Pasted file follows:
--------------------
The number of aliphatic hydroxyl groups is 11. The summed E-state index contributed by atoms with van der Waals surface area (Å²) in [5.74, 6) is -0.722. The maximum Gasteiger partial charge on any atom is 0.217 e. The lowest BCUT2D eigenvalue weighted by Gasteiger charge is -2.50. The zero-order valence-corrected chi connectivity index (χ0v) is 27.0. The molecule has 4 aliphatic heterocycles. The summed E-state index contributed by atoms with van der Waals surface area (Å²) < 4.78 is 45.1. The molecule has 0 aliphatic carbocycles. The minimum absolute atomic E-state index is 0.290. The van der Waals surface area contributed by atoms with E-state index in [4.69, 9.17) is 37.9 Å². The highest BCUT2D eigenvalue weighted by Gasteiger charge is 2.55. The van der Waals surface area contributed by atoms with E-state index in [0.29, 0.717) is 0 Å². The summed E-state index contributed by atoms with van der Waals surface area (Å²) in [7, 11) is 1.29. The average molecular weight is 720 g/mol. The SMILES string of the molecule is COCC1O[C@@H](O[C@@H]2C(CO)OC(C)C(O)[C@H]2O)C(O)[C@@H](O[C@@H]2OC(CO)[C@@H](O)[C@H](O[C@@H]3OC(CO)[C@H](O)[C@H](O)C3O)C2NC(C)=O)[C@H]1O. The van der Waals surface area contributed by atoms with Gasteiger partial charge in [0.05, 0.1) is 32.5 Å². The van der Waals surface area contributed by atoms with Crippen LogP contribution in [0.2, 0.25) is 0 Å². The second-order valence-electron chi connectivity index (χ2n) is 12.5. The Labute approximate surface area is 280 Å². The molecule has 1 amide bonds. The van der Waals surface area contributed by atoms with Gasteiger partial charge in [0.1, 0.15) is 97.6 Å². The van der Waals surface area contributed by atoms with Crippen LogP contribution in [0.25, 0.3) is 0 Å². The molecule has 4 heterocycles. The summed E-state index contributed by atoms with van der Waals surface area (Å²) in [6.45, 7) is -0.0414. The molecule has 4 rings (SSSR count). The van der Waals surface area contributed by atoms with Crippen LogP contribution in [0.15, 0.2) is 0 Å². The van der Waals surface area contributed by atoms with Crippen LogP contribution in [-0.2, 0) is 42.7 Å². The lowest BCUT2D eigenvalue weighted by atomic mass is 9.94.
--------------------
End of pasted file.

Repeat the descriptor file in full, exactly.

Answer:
The number of aliphatic hydroxyl groups is 11. The summed E-state index contributed by atoms with van der Waals surface area (Å²) in [5.74, 6) is -0.722. The maximum Gasteiger partial charge on any atom is 0.217 e. The lowest BCUT2D eigenvalue weighted by Gasteiger charge is -2.50. The zero-order valence-corrected chi connectivity index (χ0v) is 27.0. The molecule has 4 aliphatic heterocycles. The summed E-state index contributed by atoms with van der Waals surface area (Å²) < 4.78 is 45.1. The molecule has 0 aliphatic carbocycles. The minimum absolute atomic E-state index is 0.290. The van der Waals surface area contributed by atoms with E-state index in [4.69, 9.17) is 37.9 Å². The highest BCUT2D eigenvalue weighted by Gasteiger charge is 2.55. The van der Waals surface area contributed by atoms with E-state index in [0.29, 0.717) is 0 Å². The summed E-state index contributed by atoms with van der Waals surface area (Å²) in [7, 11) is 1.29. The average molecular weight is 720 g/mol. The SMILES string of the molecule is COCC1O[C@@H](O[C@@H]2C(CO)OC(C)C(O)[C@H]2O)C(O)[C@@H](O[C@@H]2OC(CO)[C@@H](O)[C@H](O[C@@H]3OC(CO)[C@H](O)[C@H](O)C3O)C2NC(C)=O)[C@H]1O. The van der Waals surface area contributed by atoms with Gasteiger partial charge in [0.05, 0.1) is 32.5 Å². The van der Waals surface area contributed by atoms with Crippen LogP contribution in [0.2, 0.25) is 0 Å². The second-order valence-electron chi connectivity index (χ2n) is 12.5. The Labute approximate surface area is 280 Å². The molecule has 1 amide bonds. The van der Waals surface area contributed by atoms with Gasteiger partial charge in [0.1, 0.15) is 97.6 Å². The van der Waals surface area contributed by atoms with Crippen LogP contribution in [0.25, 0.3) is 0 Å². The molecule has 4 heterocycles. The summed E-state index contributed by atoms with van der Waals surface area (Å²) in [6.45, 7) is -0.0414. The molecule has 4 rings (SSSR count). The van der Waals surface area contributed by atoms with Crippen LogP contribution in [0.15, 0.2) is 0 Å². The van der Waals surface area contributed by atoms with Crippen LogP contribution in [-0.2, 0) is 42.7 Å². The lowest BCUT2D eigenvalue weighted by atomic mass is 9.94.